According to a December 18, 2012 Order of the Montana Supreme Court, this matter arises from an Eighth Judicial District Court probate action. Ms. Gopher filed a petition for extraordinary writ and supervisory control in the Montana Supreme Court seeking to challenge the Eighth Judicial District Court's exercise of subject matter jurisdiction over the peace flag bundle. See generally In re: Estate of Gopher, Cause No. OP-12-0718 (Mont. Dec. 18, 2012). Ms. Gopher asked the Montana Supreme Court for relief similar to that sought here. In the Montana Supreme Court, Ms. Gopher sought to void the November 2, 2012 Findings of Fact, Conclusions of Law issued by the Eighth Judicial District Court and dismiss the case for lack of subject matter jurisdiction. She also sought a temporary injunction for relinquishment of the flag bundle and its contents to the Blackfeet Tribal Court. The Montana Supreme Court found that an appeal would offer Ms. Gopher an adequate remedy and therefore she was not entitled to any relief by way of supervisory control. Id.

This action has been and is being litigated in state court. To the extent there is a final judgment on the merits regarding the probate action, this case is barred by res judicata. Res judicata provides that a final judgment on the merits bars a subsequent action between the same parties over the same cause of action. In re Imperial Corp. of America, 92 F.3d 1503, 1506 (9th Cir. 1996). "[A] final judgment on the merits of an action precludes the parties or the privies from relitigating issues that were or could have been raised in that action." Allen v. McCurry, 449 U.S. 90, 94 (1980). Res judicata bars a later suit where the previous suit (1) involved the same "claim" as the later suit, (2) reached a final judgment on the merits, and (3) involved the same parties or their privies. Nordhorn v. Ladish Co., Inc., 9 F.3d 1402, 1404 (9th Cir. 1993).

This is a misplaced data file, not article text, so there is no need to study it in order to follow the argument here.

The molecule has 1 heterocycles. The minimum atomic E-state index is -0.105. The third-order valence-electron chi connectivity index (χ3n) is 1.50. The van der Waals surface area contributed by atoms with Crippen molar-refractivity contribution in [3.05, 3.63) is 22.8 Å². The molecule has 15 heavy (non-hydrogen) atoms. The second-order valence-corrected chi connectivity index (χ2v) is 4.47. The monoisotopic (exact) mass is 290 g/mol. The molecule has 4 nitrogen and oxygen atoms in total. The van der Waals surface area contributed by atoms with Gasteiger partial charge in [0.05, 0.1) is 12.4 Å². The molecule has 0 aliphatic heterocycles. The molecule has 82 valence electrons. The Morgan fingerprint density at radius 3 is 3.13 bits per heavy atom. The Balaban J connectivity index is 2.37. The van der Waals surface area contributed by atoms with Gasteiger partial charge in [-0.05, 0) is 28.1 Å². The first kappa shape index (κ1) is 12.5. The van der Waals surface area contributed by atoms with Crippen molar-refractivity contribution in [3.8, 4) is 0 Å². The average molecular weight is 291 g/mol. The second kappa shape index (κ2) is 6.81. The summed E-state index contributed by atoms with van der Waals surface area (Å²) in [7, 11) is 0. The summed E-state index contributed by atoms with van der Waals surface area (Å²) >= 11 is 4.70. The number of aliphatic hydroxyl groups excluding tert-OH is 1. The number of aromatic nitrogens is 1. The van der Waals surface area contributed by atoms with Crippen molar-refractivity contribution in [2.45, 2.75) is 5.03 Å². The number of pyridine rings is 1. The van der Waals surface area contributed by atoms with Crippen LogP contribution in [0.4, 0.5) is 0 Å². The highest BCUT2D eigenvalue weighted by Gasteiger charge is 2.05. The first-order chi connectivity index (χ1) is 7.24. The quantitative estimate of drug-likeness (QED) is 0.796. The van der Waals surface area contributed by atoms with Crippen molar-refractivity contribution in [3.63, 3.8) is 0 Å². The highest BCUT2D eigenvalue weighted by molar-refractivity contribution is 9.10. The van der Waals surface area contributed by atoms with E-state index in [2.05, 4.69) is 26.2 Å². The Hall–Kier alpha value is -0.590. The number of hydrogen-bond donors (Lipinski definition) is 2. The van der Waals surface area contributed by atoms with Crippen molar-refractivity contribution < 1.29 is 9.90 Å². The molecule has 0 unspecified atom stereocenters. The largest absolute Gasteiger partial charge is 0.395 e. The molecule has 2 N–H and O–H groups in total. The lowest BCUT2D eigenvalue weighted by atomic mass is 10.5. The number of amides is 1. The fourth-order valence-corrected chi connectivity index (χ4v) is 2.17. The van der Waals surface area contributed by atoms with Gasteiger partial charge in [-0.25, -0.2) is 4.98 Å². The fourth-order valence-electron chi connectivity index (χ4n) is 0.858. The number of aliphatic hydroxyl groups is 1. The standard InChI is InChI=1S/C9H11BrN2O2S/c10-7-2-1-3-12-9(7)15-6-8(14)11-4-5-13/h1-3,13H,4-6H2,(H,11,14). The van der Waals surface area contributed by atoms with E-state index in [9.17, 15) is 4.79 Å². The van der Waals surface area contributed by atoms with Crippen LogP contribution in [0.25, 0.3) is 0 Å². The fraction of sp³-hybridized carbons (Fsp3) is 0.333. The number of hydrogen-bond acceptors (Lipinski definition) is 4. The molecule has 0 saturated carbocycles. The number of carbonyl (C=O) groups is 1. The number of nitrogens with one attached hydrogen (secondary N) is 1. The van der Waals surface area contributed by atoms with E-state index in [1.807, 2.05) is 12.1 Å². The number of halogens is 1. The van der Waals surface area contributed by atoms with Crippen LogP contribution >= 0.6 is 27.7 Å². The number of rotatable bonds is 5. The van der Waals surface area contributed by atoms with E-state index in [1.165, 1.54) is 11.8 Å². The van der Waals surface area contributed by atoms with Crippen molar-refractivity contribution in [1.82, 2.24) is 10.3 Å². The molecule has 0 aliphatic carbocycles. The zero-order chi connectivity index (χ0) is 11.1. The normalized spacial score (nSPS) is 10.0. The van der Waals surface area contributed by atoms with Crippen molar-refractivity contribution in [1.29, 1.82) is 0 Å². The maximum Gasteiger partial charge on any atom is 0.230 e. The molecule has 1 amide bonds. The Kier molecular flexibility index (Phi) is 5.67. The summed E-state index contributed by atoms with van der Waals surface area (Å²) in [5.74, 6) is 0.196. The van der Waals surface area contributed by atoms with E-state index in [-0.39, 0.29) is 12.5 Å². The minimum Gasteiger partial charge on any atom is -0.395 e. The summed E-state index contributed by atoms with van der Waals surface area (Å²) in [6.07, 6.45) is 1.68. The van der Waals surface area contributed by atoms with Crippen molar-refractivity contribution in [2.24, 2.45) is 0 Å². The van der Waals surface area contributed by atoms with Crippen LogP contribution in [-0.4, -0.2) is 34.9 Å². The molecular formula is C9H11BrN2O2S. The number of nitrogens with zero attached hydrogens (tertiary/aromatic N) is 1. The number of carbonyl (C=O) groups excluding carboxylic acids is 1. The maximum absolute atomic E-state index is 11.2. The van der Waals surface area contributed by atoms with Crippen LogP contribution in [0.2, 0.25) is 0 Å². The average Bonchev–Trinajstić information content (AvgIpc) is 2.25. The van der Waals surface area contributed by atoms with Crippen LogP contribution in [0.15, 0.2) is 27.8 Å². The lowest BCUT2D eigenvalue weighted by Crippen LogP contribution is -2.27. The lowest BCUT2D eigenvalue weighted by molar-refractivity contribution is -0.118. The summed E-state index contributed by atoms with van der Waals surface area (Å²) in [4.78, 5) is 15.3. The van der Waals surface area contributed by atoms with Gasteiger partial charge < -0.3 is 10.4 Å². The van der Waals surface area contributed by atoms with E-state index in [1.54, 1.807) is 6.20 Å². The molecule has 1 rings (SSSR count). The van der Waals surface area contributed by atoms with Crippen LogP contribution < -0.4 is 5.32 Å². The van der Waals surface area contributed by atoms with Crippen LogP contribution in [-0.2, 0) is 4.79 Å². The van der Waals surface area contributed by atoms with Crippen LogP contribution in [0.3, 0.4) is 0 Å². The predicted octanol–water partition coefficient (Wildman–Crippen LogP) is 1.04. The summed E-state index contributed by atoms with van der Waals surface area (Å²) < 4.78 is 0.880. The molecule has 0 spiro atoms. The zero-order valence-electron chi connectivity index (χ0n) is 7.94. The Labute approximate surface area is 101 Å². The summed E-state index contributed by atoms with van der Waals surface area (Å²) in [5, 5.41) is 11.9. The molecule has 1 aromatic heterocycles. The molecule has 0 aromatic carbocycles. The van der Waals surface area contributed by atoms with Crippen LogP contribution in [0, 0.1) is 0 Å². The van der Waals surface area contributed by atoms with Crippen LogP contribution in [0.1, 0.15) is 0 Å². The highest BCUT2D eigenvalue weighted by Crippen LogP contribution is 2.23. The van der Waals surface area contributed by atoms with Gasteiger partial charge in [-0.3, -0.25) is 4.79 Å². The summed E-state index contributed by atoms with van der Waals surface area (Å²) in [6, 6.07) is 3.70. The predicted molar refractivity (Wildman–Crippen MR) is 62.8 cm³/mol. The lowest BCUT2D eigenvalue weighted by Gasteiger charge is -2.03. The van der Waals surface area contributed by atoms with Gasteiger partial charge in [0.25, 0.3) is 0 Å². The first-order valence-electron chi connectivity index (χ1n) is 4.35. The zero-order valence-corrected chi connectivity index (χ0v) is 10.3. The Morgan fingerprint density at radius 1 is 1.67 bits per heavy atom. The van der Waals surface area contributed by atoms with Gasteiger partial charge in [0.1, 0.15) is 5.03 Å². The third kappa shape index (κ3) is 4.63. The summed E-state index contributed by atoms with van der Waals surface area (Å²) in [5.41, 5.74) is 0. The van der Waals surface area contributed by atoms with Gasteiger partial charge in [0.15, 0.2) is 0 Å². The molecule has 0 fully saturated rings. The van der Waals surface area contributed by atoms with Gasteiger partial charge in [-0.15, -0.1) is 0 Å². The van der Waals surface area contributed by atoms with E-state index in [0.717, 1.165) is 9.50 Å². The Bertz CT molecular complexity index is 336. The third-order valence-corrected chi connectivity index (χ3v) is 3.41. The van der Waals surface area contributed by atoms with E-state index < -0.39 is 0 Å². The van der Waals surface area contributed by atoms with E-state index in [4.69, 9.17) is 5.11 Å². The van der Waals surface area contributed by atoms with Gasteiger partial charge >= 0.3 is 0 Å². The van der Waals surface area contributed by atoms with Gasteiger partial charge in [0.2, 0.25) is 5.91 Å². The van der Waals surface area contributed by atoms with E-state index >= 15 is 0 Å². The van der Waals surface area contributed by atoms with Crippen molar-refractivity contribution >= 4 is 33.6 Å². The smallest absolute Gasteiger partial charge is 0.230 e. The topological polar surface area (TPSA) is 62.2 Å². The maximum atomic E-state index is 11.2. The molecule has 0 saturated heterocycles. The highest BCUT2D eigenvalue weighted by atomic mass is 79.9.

Ms. Gopher appears to be raising the same claims she brought in state court. Even if Ms. Gopher is attempting to raise different claims regarding this same issue, claim preclusion "bar(s) all grounds for recovery which could have been asserted, whether they were or not, in a prior suit between the same parties... on the same cause of action." Ross v. IBEW, 634 F.2d 453, 457 (9th Cir. 1980); see ...